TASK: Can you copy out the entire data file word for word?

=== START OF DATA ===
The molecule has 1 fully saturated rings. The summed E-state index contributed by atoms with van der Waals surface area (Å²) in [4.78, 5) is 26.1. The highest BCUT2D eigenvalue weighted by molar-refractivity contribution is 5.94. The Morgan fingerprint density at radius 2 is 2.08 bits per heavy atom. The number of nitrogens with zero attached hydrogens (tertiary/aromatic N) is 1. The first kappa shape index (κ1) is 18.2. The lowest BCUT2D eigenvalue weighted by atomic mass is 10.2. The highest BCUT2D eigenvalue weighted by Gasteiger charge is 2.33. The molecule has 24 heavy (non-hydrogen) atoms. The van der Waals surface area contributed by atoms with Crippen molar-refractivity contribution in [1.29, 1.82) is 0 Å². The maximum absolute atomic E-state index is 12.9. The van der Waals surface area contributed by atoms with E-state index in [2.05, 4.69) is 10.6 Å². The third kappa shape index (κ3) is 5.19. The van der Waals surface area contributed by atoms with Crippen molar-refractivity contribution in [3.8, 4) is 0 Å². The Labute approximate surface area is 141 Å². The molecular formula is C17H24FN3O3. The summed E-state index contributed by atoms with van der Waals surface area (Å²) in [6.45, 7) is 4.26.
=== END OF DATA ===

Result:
The molecule has 1 fully saturated rings. The summed E-state index contributed by atoms with van der Waals surface area (Å²) in [4.78, 5) is 26.1. The highest BCUT2D eigenvalue weighted by molar-refractivity contribution is 5.94. The Morgan fingerprint density at radius 2 is 2.08 bits per heavy atom. The number of nitrogens with zero attached hydrogens (tertiary/aromatic N) is 1. The first kappa shape index (κ1) is 18.2. The lowest BCUT2D eigenvalue weighted by atomic mass is 10.2. The highest BCUT2D eigenvalue weighted by Gasteiger charge is 2.33. The molecule has 24 heavy (non-hydrogen) atoms. The van der Waals surface area contributed by atoms with Crippen molar-refractivity contribution in [1.29, 1.82) is 0 Å². The maximum absolute atomic E-state index is 12.9. The van der Waals surface area contributed by atoms with E-state index in [2.05, 4.69) is 10.6 Å². The third kappa shape index (κ3) is 5.19. The van der Waals surface area contributed by atoms with Crippen molar-refractivity contribution in [3.8, 4) is 0 Å². The Labute approximate surface area is 141 Å². The molecular formula is C17H24FN3O3. The summed E-state index contributed by atoms with van der Waals surface area (Å²) in [6.45, 7) is 4.26.